NASA Responds to the Columbia Accident Report: Money

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More money please

Over the past decade NASA's budgets have experienced little real - or consistent growth - either in constant terms or buying power, Indeed, it has lost a lot of buying power. Moreover, these decreases have led the agency to sacrifice some things in order to keep others going.

When asked on September 2nd by Sen. John McCain (R-AZ) to characterize the effect of budget cuts and Congressional earmarks on NASA's shuttle program, Adm. Gehman replied: "The Shuttle program's purchasing power has been reduced by 40% over the course of a decade. People have tried to ring money out of Shuttle to pay for other things. The Shuttle program operates on flat budget. Some of these budget changes are legitimate. The effect: for a number of years after Challenger, the Shuttle management scheme changed to vertical scheme in which the program manager has become responsible for schedules, manifests, costs, budgets, personnel, technical specifications, waivers, and safety. Because people try to get money out of the program, the program manager made trades within that trade space. That is too much power in one person's hands. NASA needs to separate engineering and safety."

As for earmarks, Gehman said "they give an over-inflated value of NASA's budget. This is not really NASA's money to spend because they cant move it around. Most of earmarks were "adds" which makes the budget look bigger than it is."

Sen. Bill Nelson (D-FL) urged "I think everybody including members of this committee that want to see our space program continue to be robust and continue to fill that desire of this nation to explore needs to know that you are going to be fighting, in the internal fights of the administration, with OMB and the White House, to make sure the monies are there for NASA."

As is the case with all Federal budgets, interaction is currently ongoing between NASA and OMB. Around Thanksgiving NASA will "pass back" its budget to OMB for a final work through as part of the overall development of the FY 2005 budget. The FY 2005 budget will be rolled out in early February 2005.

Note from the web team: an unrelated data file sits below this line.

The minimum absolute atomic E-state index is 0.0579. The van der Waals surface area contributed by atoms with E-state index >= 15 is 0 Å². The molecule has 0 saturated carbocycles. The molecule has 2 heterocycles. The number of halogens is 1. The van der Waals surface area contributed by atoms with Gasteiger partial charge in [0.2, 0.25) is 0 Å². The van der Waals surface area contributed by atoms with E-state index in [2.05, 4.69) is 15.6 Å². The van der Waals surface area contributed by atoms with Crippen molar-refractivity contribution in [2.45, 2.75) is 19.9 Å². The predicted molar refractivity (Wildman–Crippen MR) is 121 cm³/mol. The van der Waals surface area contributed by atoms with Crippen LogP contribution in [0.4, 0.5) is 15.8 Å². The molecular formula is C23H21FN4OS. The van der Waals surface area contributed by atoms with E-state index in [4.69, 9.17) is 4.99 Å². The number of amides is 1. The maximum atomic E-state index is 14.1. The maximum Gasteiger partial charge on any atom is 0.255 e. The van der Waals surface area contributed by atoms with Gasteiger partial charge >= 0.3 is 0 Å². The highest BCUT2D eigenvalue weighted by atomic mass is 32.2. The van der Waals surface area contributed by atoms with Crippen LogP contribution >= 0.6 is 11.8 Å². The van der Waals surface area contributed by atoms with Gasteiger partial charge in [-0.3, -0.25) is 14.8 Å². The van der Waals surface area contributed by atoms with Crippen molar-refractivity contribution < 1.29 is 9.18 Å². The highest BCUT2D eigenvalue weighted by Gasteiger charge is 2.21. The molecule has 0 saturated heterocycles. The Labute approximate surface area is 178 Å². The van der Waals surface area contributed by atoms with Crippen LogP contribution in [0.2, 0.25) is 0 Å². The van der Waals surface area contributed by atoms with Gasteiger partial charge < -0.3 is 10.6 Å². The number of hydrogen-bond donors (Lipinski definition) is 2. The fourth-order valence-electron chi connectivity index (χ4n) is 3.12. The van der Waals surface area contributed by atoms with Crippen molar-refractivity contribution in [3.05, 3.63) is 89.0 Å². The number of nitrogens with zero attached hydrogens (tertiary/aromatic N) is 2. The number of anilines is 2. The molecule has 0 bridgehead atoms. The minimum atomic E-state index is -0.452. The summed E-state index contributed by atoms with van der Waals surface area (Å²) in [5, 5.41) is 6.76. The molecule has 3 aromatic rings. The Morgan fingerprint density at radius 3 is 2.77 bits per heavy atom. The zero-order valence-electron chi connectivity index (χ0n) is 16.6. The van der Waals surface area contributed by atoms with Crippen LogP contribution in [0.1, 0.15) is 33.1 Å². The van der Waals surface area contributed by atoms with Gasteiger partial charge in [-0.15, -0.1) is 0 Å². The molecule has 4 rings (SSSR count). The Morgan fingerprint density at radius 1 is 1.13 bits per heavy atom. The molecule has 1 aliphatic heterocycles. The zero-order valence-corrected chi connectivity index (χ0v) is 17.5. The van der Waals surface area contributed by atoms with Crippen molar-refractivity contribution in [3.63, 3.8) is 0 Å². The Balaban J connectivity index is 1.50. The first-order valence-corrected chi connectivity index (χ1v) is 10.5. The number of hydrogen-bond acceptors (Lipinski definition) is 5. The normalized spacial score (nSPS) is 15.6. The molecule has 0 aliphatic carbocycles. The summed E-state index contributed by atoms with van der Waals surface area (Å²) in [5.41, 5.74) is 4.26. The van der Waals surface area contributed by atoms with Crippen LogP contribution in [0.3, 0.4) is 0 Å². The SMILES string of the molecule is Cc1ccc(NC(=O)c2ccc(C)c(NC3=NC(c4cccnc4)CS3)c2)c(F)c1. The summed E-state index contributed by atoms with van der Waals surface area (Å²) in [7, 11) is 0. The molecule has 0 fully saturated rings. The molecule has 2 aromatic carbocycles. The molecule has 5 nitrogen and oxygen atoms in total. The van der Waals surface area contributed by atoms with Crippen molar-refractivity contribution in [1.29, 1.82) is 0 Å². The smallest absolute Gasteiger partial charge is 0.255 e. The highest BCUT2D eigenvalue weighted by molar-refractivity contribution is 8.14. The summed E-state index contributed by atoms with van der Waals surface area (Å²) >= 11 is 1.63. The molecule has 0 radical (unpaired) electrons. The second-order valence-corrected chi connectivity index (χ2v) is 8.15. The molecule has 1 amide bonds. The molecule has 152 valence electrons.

Last year NASA asked for a substantial alteration to the FY 2003 budget such that the Space Launch Initiative could be overhauled and work begun on the Orbital Space Plane (OSP). As it happened, NASA' s bottom line did not change. While NASA has not been specific on details with regard to the final, full cost of returning the Shuttle to flight operations, it is possible that the White House could make a supplemental request for the FY 2004 budget to begin the process.

Already, NASA has sent a request for an update to its operating plan to Congress with in the FY 2003 budget (FY 2003 end in several weeks) to the tune of $40 million to cover some aspects of Shuttle activities.

Given that last year's supplemental request contained what amounted to a preview of what was later seen in the FY 2004 budget request vis a vis the OSP. It would not be without precedent to see something like that happen this year with regard to Shuttle's return to flight.

As for anything above and beyond just returning to the status quo i.e. new human exploration efforts, that will all depend on what policy notions are being formulated in the White House and when they make their way into the public arena. If the past is a guide they will not emerge in great detail until the release of the FY 2005 budget and, if they warrant mention, in the President's State of the Union speech.

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